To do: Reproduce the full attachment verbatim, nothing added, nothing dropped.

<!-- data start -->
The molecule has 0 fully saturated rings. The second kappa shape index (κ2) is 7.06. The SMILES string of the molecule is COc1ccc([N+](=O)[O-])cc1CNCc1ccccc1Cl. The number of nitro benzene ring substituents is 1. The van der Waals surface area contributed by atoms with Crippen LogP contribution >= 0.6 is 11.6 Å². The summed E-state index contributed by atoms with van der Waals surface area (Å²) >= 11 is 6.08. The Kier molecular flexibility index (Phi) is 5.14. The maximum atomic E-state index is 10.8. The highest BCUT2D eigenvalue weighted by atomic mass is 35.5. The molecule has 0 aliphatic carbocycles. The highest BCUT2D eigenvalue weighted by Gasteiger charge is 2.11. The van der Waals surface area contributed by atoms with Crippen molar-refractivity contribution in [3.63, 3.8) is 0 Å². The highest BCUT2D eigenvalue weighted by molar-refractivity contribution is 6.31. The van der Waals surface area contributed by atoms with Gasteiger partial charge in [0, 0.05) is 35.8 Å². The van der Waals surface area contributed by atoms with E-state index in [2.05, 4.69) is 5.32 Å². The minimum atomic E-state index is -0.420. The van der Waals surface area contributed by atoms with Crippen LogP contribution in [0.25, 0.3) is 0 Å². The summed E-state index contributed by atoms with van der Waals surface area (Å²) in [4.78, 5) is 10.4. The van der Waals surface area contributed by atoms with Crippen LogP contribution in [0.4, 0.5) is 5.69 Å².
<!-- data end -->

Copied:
The molecule has 0 fully saturated rings. The second kappa shape index (κ2) is 7.06. The SMILES string of the molecule is COc1ccc([N+](=O)[O-])cc1CNCc1ccccc1Cl. The number of nitro benzene ring substituents is 1. The van der Waals surface area contributed by atoms with Crippen LogP contribution >= 0.6 is 11.6 Å². The summed E-state index contributed by atoms with van der Waals surface area (Å²) >= 11 is 6.08. The Kier molecular flexibility index (Phi) is 5.14. The maximum atomic E-state index is 10.8. The highest BCUT2D eigenvalue weighted by atomic mass is 35.5. The molecule has 0 aliphatic carbocycles. The highest BCUT2D eigenvalue weighted by Gasteiger charge is 2.11. The van der Waals surface area contributed by atoms with Crippen molar-refractivity contribution in [3.63, 3.8) is 0 Å². The highest BCUT2D eigenvalue weighted by molar-refractivity contribution is 6.31. The van der Waals surface area contributed by atoms with Gasteiger partial charge in [0, 0.05) is 35.8 Å². The van der Waals surface area contributed by atoms with E-state index in [2.05, 4.69) is 5.32 Å². The minimum atomic E-state index is -0.420. The van der Waals surface area contributed by atoms with Crippen LogP contribution in [0.25, 0.3) is 0 Å². The summed E-state index contributed by atoms with van der Waals surface area (Å²) in [4.78, 5) is 10.4. The van der Waals surface area contributed by atoms with Crippen LogP contribution in [0.4, 0.5) is 5.69 Å².